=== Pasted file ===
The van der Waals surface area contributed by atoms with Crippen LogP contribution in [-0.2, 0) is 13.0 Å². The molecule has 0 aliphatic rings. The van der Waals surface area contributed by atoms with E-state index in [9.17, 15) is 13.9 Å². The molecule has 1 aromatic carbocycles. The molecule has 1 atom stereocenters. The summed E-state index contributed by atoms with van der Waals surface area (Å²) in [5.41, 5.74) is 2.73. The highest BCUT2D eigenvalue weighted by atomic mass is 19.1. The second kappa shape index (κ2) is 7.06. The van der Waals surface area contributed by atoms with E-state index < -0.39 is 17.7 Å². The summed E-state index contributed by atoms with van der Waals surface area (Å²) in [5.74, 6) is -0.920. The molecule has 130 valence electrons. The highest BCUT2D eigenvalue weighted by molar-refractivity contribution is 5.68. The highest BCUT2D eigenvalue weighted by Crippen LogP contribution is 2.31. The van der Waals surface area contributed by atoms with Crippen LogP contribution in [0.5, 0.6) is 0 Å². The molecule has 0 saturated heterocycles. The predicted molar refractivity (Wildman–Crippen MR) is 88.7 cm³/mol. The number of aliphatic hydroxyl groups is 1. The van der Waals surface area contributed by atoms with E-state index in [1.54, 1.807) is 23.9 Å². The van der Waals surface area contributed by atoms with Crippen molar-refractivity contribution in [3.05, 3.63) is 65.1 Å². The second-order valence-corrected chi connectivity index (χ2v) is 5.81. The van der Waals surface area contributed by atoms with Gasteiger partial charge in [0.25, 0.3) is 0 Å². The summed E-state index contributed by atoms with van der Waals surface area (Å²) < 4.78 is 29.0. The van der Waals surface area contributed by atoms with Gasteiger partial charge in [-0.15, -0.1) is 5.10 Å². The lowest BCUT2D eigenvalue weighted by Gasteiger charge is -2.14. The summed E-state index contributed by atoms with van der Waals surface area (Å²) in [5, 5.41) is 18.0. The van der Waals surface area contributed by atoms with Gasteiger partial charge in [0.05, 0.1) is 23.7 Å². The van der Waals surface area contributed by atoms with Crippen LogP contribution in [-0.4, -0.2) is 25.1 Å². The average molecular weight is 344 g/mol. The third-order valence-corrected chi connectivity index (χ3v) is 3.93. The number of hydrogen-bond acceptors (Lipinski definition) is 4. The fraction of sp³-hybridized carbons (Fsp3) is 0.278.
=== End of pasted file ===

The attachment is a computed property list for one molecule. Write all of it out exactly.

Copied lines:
The van der Waals surface area contributed by atoms with Crippen LogP contribution in [-0.2, 0) is 13.0 Å². The molecule has 0 aliphatic rings. The van der Waals surface area contributed by atoms with E-state index in [9.17, 15) is 13.9 Å². The molecule has 1 aromatic carbocycles. The molecule has 1 atom stereocenters. The summed E-state index contributed by atoms with van der Waals surface area (Å²) in [5.41, 5.74) is 2.73. The highest BCUT2D eigenvalue weighted by atomic mass is 19.1. The second kappa shape index (κ2) is 7.06. The van der Waals surface area contributed by atoms with E-state index < -0.39 is 17.7 Å². The summed E-state index contributed by atoms with van der Waals surface area (Å²) in [5.74, 6) is -0.920. The molecule has 130 valence electrons. The highest BCUT2D eigenvalue weighted by molar-refractivity contribution is 5.68. The highest BCUT2D eigenvalue weighted by Crippen LogP contribution is 2.31. The van der Waals surface area contributed by atoms with Crippen LogP contribution in [0.5, 0.6) is 0 Å². The molecule has 0 saturated heterocycles. The predicted molar refractivity (Wildman–Crippen MR) is 88.7 cm³/mol. The number of aliphatic hydroxyl groups is 1. The van der Waals surface area contributed by atoms with E-state index in [1.54, 1.807) is 23.9 Å². The van der Waals surface area contributed by atoms with Crippen molar-refractivity contribution in [3.05, 3.63) is 65.1 Å². The second-order valence-corrected chi connectivity index (χ2v) is 5.81. The van der Waals surface area contributed by atoms with Gasteiger partial charge in [0.25, 0.3) is 0 Å². The summed E-state index contributed by atoms with van der Waals surface area (Å²) < 4.78 is 29.0. The van der Waals surface area contributed by atoms with Gasteiger partial charge in [-0.15, -0.1) is 5.10 Å². The lowest BCUT2D eigenvalue weighted by Gasteiger charge is -2.14. The summed E-state index contributed by atoms with van der Waals surface area (Å²) in [5, 5.41) is 18.0. The van der Waals surface area contributed by atoms with Gasteiger partial charge in [0.05, 0.1) is 23.7 Å². The van der Waals surface area contributed by atoms with Crippen LogP contribution in [-0.4, -0.2) is 25.1 Å². The average molecular weight is 344 g/mol. The third-order valence-corrected chi connectivity index (χ3v) is 3.93. The number of hydrogen-bond acceptors (Lipinski definition) is 4. The fraction of sp³-hybridized carbons (Fsp3) is 0.278.